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Wednesday, September 19, 2012

The Effects of Prenatal Alcohol Exposure and Attention-Deficit/Hyperactivity Disorder on Psychopathology and Behavior

This study examined prevalence of psychiatric disorders and behavioral problems in children with and without prenatal alcohol exposure (AE) and attention-deficit/hyperactivity disorder (ADHD).
Primary caregivers of 344 children (8 to 16 years, M = 12.28) completed the Computerized Diagnostic Interview Schedule for Children-IV (C-DISC-4.0) and the Child Behavior Checklist (CBCL). Subjects comprised 4 groups: AE with ADHD (AE+, n = 85) and without ADHD (AE−, n = 52), and nonexposed with ADHD (ADHD, n = 74) and without ADHD (CON, n = 133). The frequency of specific psychiatric disorders, number of psychiatric disorders (comorbidity), and CBCL behavioral scores were examined using chi-square and analysis of covariance techniques.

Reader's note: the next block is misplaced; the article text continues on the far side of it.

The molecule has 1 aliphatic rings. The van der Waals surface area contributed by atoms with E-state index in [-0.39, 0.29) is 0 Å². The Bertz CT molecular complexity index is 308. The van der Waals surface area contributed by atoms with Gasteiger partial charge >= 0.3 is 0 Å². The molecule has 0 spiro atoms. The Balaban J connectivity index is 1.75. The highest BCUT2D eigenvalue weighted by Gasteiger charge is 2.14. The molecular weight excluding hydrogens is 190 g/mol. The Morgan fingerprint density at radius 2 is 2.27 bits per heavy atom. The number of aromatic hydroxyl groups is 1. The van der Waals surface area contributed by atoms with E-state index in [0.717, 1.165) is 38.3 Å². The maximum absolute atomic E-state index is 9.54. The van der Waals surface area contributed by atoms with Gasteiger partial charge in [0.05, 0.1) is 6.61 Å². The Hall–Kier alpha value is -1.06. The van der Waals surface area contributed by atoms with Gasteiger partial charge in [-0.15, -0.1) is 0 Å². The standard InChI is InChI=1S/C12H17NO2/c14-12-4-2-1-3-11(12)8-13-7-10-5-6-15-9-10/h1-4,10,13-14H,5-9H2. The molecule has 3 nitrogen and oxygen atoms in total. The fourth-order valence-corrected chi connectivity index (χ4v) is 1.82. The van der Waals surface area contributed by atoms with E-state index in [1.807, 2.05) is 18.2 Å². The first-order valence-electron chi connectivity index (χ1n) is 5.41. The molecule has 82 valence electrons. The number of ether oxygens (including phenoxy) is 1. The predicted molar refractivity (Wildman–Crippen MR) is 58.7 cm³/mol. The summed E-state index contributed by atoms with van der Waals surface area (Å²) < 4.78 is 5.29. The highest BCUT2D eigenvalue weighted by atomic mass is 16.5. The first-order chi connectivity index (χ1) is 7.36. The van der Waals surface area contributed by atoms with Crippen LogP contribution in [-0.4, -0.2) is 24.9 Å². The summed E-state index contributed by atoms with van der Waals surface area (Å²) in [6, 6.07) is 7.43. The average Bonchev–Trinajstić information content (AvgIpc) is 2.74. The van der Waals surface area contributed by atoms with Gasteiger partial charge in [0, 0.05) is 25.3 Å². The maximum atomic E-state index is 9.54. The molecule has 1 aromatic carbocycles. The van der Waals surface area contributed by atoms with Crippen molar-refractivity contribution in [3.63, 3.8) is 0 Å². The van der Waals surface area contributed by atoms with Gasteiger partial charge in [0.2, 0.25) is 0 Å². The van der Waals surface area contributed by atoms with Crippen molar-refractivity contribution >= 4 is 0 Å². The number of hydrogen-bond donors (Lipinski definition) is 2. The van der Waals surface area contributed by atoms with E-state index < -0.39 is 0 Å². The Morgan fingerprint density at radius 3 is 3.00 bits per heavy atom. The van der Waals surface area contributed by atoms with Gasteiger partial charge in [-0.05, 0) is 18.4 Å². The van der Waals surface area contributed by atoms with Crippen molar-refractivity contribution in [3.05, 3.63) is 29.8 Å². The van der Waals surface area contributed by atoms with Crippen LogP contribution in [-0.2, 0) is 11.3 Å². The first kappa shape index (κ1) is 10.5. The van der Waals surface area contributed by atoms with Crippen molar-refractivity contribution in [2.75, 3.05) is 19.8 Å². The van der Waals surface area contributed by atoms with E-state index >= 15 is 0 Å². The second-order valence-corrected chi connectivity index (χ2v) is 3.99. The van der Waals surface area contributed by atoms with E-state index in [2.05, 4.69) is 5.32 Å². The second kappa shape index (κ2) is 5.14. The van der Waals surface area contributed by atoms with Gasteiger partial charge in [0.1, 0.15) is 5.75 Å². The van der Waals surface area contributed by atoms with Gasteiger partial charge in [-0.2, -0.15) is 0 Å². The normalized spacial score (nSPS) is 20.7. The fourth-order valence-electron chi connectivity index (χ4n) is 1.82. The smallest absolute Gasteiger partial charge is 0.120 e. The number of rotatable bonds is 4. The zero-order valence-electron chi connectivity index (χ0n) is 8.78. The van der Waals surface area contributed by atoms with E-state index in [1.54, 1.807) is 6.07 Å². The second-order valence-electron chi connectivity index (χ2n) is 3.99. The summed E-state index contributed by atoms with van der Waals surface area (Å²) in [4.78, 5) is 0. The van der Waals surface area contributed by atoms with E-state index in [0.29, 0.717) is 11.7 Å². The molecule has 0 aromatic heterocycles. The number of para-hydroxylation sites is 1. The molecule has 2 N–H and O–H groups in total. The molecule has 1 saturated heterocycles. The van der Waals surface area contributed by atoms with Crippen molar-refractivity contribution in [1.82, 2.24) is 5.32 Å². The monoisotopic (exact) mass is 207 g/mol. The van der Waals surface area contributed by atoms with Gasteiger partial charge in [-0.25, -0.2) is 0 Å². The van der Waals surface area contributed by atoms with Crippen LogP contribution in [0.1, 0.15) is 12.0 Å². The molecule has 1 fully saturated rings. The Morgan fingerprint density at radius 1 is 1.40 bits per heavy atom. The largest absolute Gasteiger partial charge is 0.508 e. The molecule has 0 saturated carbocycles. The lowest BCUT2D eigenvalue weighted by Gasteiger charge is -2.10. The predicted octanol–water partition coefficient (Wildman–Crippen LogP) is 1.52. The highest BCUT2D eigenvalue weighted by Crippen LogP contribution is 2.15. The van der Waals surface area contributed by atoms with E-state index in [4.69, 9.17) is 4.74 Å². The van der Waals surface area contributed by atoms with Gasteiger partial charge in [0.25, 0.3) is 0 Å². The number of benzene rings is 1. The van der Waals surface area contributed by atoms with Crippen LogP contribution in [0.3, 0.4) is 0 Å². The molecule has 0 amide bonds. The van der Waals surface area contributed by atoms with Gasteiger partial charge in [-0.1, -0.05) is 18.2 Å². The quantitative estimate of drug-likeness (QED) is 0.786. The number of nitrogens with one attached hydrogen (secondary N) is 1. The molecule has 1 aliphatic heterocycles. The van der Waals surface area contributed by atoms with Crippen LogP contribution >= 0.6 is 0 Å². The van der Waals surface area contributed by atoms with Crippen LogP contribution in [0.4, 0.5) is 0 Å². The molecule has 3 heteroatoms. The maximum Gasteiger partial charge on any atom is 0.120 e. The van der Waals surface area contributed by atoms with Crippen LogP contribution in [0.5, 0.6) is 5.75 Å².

Clinical groups had greater frequency of all psychiatric disorders, except for anxiety, where the AE- and CON groups did not differ. There was a combined effect of AE and ADHD on conduct disorder. For comorbidity, children with ADHD had increased psychiatric disorders regardless of AE, which did not have an independent effect on comorbidity. For CBCL scores, there were significant main effects of AE and ADHD on all scores and significant AE × ADHD interactions for Withdrawn/Depressed, Somatic Complaints, Attention, and all Summary scores. There was a combined effect of AE and ADHD on Externalizing, Total Problems, and Attention Problems.
Findings indicate that ADHD diagnosis elevates children's risk of psychiatric diagnoses, regardless of AE, but suggest an exacerbated relation between AE and ADHD on conduct disorder and externalizing behavioral problems in children. Findings affirm a poorer behavioral prognosis for alcohol-exposed children with ADHD and suggest that more than 1 neurobehavioral profile may exist for individuals with AE.

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